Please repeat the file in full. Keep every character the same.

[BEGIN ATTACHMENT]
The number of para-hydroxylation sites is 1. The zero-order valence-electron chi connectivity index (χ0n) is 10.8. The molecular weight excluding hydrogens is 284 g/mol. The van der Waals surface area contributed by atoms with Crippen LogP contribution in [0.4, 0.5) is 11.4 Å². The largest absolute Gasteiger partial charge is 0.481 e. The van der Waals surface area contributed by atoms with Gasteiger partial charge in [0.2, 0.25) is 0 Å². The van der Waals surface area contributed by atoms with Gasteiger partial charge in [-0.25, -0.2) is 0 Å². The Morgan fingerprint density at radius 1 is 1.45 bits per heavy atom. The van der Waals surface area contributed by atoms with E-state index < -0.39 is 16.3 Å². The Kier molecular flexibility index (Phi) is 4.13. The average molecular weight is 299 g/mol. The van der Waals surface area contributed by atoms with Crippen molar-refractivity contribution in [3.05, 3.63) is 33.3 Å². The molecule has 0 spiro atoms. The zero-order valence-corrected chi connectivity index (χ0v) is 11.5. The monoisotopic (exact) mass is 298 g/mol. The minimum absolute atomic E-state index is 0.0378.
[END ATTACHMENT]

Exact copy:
The number of para-hydroxylation sites is 1. The zero-order valence-electron chi connectivity index (χ0n) is 10.8. The molecular weight excluding hydrogens is 284 g/mol. The van der Waals surface area contributed by atoms with Crippen LogP contribution in [0.4, 0.5) is 11.4 Å². The largest absolute Gasteiger partial charge is 0.481 e. The van der Waals surface area contributed by atoms with Gasteiger partial charge in [0.2, 0.25) is 0 Å². The van der Waals surface area contributed by atoms with Gasteiger partial charge in [-0.25, -0.2) is 0 Å². The Morgan fingerprint density at radius 1 is 1.45 bits per heavy atom. The van der Waals surface area contributed by atoms with E-state index < -0.39 is 16.3 Å². The Kier molecular flexibility index (Phi) is 4.13. The average molecular weight is 299 g/mol. The van der Waals surface area contributed by atoms with Crippen molar-refractivity contribution in [3.05, 3.63) is 33.3 Å². The molecule has 0 spiro atoms. The zero-order valence-corrected chi connectivity index (χ0v) is 11.5. The monoisotopic (exact) mass is 298 g/mol. The minimum absolute atomic E-state index is 0.0378.